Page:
by Ramchandra Keshav Bhagwat | 1954 | 284,137 words | ISBN-10: 8185208123 | ISBN-13: 9788185208121
This is verse 11.35 of the Jnaneshwari (Bhavartha-Dipika), the English translation of 13th-century Marathi commentary on the Bhagavad-Gita.—The Dnyaneshwari (Jnaneshwari) brings to light the deeper meaning of the Gita which represents the essence of the Vedic Religion. This is verse 35 of the chapter called Vishvarupa-darshana-yoga.
Verse 11.35: Samjaya spake:—“Having heard this word of Keshav (Krishna), the Diademed-Prince (Arjuna) with folded hands and in trepidation, having once again preferred obeisance, in extreme fear and with voice choked and trembling, said unto Krishna.” (482)
Commentary called Jnaneshwari by Jnaneshwar:
Jnanadev says, “(Oh hearers) Sanjaya narrated this whole story to Dhritarashtra, the king of the Kaurawas, who was full of dispon-dence and sorrow at heart. And the words of the unfathomed Omnipresent Anant—the Primeval Supreme Lord of the universe, were solemn and deep sounding. These words of profound import flowed with a sound that resembled the torrential waters of the Ganges rushing down from the regions of Satya-loka, or the loud thunders of big clouds storming suddenly from all quarters, on the deep sounding boom of the Milk-ocean churned by the Mount Meru.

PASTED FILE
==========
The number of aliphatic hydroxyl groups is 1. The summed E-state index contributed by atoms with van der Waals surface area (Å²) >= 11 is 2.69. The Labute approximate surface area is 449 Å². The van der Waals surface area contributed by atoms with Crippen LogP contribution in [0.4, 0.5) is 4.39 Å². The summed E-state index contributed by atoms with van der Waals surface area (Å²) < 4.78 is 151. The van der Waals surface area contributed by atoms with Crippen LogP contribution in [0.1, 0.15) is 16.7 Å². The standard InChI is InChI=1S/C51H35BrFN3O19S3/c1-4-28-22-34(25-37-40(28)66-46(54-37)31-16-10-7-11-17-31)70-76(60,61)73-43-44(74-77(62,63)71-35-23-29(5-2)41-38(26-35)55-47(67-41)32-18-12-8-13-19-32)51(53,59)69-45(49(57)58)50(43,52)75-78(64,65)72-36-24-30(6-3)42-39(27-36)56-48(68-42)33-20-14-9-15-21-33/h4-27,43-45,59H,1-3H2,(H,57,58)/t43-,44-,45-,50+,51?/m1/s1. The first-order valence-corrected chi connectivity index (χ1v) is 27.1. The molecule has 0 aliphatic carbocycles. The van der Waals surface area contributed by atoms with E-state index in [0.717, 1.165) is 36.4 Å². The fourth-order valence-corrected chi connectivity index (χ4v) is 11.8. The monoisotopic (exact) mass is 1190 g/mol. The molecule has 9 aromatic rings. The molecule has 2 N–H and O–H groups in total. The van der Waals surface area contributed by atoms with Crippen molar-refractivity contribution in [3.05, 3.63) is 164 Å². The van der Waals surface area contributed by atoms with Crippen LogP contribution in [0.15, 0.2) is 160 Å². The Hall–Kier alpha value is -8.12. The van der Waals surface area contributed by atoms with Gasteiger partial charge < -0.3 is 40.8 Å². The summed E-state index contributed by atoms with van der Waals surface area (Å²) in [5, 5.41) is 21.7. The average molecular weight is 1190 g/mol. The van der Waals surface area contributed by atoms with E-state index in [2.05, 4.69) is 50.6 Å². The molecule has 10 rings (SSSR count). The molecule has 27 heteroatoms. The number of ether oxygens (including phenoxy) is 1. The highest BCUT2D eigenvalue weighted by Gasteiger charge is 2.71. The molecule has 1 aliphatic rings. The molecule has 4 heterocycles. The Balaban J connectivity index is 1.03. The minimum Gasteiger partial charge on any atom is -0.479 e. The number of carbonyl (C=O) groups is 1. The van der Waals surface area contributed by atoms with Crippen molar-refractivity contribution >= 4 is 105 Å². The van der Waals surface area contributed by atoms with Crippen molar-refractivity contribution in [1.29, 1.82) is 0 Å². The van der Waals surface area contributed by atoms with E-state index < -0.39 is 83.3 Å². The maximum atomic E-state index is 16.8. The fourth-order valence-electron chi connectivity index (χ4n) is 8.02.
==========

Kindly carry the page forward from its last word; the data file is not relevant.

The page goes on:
Arjuna caught at the words that were thus uttered: and his whole body shook, be it from fear or ecstatic joy. Bending low in devout earnestness, he lay prostrate again and again with folded hands. Struggling to speak out, he felt the words sticking in the throat for fear or joy one may guess. The words in the verse show how deeply Arjuna felt at the words of the Lord. And then folding his hands as before and touching the feet of the Lord in reverential dread, Arjuna spoke thus:—